Last month USAID distributed for public comment a new policy in draft form for the first time. Its Bureau of Policy, Planning & Learning’s Office of Policy solicited input on a draft of the Sustainable Service Delivery in an Increasingly Urbanized World (PDF). USAID aimed to improve the draft and sharpen our institutional focus. We shared it online to USAID’s Twitter followers and Impact e-newsletter subscribers and received more than 100 comments.

The Urban Services policy is a product of more than a year of extensive internal discussion and research, and last month’s public input – inspired by the Obama Administration’s Open Government Partnership commitment – is expected to draw attention to USAID’s attempt to help communities and countries provide pro-poor services in the midst of unprecedented urban growth.

Taken during a United Nations flight, the photo shows one of the many campsites that have sprouted throughout Port-au-Prince, Haiti, since more than 1 million people were left homeless after the Jan. 12, 2010, earthquake. Photo credit: Andrea Sternberg, USAID

What kind of growth are we talking about? By 2030, 60 percent of the world’s population will live in cities and more than 1.2 million square kilometers will have been converted into urban areas about the size of South Africa.

As we begin to analyze the results of the public outreach, I offer the following as a sample of early findings from our outreach (in percentages):

  • Roughly half of respondents affirmed that economic growth and trade (25) or democracy, human rights and governance (22) were program areas most likely to be affected – negatively or positively – by urban growth. About a fifth of respondents thought the program areas most likely to be affected were environment and global climate change (19) and water and sanitation (19). The effects on global health (8), agriculture and food security (3), and other programs (6) were also noted;
  • Respondents stated that USAID should pursue sustainable urban service delivery to increase USAID staff’s understanding and skills to deal with urban issues (29), increase the use of partnerships, particularly with the private sector and the donor community (29), and incorporate urban assessments into USAID Mission annual strategies and assessments (26). A smaller number affirmed that it was important to provide tools for Missions to design urban-focused programming (14).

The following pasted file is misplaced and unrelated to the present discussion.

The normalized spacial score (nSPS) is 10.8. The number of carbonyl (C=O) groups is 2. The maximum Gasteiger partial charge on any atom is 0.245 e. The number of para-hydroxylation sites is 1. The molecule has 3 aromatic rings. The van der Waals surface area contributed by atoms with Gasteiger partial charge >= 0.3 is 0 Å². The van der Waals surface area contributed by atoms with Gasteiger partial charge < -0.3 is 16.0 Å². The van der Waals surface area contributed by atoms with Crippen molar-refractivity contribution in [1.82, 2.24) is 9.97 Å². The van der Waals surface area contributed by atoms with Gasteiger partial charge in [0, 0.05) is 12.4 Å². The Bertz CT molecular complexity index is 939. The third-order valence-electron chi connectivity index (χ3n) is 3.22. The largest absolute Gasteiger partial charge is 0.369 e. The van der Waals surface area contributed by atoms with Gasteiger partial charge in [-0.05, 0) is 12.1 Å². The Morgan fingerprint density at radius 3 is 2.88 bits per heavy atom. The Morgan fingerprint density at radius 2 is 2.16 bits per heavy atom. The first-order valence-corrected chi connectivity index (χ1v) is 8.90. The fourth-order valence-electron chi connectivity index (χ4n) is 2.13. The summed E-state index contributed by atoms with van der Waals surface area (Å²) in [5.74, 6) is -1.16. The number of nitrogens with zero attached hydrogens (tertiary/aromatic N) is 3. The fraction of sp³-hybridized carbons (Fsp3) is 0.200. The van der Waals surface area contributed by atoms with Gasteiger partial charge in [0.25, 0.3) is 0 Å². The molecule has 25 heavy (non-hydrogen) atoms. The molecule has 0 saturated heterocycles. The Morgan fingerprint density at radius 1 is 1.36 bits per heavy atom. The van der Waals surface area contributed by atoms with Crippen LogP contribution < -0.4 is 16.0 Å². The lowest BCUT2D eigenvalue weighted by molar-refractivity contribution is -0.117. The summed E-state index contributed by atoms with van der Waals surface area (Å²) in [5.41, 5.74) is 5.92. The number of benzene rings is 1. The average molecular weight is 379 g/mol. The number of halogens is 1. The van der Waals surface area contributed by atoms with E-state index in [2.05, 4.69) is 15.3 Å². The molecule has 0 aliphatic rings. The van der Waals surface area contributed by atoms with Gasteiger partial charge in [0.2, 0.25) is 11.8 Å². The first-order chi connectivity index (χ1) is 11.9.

In their submissions, many commenters applauded the Agency for recognizing and responding to the development challenges of urbanization. Several applauded the draft for addressing “the needs of marginalized groups, including women and persons with disabilities” and “highlighting of the role of governance as a prior condition for other service improvements.” Others noted a comparative advantage in the Agency’s local capacity building and its ability to “more easily work with [and] directly impact sub-national entities than most other donors.”

Some zeroed in on specific areas. For example a number of respondents recommended a focus on land rights and “more attention to the built environment – shelter, settlement and housing.” Others said USAID’s could heighten its role in supporting improved city management, “strengthening participative democracy at local level,” and supporting the “direct participation by the urban poor in the planning and implementation of service improvements.”

In terms of staffing, one commenter recommended a call for “strengthening the Agency with a cadre of Urban Development Officers.”

The impressive number responses suggests that the Urban Services policy is timely and an acceptance that development must adapt proactively to urban growth sustainably. Just as important, it showed that transparency has a role in development policy – before, after and during the time we implement our programs.